A new report from AgriBusiness Consulting (commissioned by Eurogroup for Animals) has called for a complete rethink of the intensive chicken production model that predominates in the EU, which threatens public health, pollutes the environment, and does little to respect animal welfare.
The report comes less than a week after the European Parliament urged the European Commission to address the major societal challenges caused by intensive broiler farming.
According to the report, intensive broiler rearing practices are contributing to the increase in antimicrobial resistance (AMR) in bacteria of zoonotic importance, such as Campylobacter spp., Salmonella spp., and E.coli (EFSA/ECDC, 2016).
Zoonotic bacteria that are typically found in intensive poultry production are developing resistance to multiple antibiotic substances that are important for human health.
Polluting the environment
Antimicrobials used in intensive broiler systems are also polluting the environment, through water and soil contamination and recent scientific studies show that up to 90% of antimicrobial agents used for livestock, including intensively reared broilers, may be excreted into the environment.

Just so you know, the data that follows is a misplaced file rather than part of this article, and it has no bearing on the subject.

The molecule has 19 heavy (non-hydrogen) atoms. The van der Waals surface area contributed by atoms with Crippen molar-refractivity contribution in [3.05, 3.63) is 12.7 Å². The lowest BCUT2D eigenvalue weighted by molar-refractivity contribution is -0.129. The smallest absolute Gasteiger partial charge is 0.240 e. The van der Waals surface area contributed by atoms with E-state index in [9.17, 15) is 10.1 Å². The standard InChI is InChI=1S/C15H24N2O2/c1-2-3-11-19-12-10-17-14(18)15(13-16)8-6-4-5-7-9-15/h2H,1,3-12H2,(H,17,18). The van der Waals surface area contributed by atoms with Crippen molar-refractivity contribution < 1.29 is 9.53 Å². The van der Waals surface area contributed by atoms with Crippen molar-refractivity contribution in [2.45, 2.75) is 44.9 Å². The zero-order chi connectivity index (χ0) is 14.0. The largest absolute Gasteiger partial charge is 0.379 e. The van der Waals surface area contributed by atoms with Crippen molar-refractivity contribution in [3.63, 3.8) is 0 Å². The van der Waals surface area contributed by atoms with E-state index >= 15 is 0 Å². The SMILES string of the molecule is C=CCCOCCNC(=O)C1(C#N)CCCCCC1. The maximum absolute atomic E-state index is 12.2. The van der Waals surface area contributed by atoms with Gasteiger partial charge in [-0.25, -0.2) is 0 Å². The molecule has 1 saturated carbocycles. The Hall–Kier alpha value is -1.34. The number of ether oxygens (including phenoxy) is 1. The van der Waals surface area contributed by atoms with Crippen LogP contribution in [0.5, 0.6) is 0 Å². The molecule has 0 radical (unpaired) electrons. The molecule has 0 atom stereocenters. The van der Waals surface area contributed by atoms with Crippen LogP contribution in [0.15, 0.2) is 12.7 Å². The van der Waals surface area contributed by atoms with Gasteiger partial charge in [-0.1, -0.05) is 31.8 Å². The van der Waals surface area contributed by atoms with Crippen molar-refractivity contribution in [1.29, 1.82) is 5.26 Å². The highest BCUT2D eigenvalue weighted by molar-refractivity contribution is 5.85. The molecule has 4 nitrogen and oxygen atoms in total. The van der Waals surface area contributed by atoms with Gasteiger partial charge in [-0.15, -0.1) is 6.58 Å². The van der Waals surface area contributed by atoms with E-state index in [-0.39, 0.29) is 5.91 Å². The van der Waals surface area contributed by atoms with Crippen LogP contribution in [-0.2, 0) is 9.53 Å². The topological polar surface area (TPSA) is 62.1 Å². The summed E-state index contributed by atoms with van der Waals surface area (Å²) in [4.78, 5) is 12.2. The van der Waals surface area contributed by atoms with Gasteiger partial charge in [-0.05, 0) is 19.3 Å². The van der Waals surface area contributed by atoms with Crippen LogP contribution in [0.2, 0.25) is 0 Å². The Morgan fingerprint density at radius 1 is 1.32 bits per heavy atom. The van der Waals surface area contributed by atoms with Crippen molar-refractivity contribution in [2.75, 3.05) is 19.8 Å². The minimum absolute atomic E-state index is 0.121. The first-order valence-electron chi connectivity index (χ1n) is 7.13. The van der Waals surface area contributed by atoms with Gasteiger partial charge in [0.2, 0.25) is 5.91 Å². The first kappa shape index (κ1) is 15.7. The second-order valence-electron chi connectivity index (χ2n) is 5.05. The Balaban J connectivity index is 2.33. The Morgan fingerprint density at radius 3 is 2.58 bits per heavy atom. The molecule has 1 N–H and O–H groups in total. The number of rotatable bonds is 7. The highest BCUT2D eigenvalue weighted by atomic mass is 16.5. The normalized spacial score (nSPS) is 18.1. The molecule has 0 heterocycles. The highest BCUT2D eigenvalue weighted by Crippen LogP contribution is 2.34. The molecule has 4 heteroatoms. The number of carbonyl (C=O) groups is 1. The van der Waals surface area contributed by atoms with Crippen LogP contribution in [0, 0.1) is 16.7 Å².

Additionally, intensive broiler farming is responsible for high ammonia emissions, with negative effects on both animals and humans alike, as ammonia is absorbed by land, water, and vegetation. A loss in biodiversity and greenhouse (GHG) emissions are also major problems associated with ammonia deposition.
Broiler chickens are selectively bred for extremely fast growth which can seriously affect their welfare. Coupled with the poor conditions in which they are reared on intensive farms - high stocking densities and deprived of the possibility to express natural behaviours – all contribute to making intensively reared broiler chickens extremely vulnerable to disease. Consequently they require a significant amount of antimicrobials to stay fit and stay alive.
Time for change
Intensive broiler production accounts for the vast majority (90%+) of broiler production in the EU and it’s on the rise.
Given the animal welfare, environmental and public health implications highlighted by this latest report, we urge governments and industry to move away from intensive broiler production and support a shift to alternative systems where chickens have: more space to live, a stimulating enrichment to encourage natural behaviours, clean air and natural light, and where slower growing breeds are used which are more robust, less susceptible to disease and therefore need fewer (or no) antibiotics.
Read our guidance on how to develop an antibiotic stewardship programme here and review our broiler chicken resources here.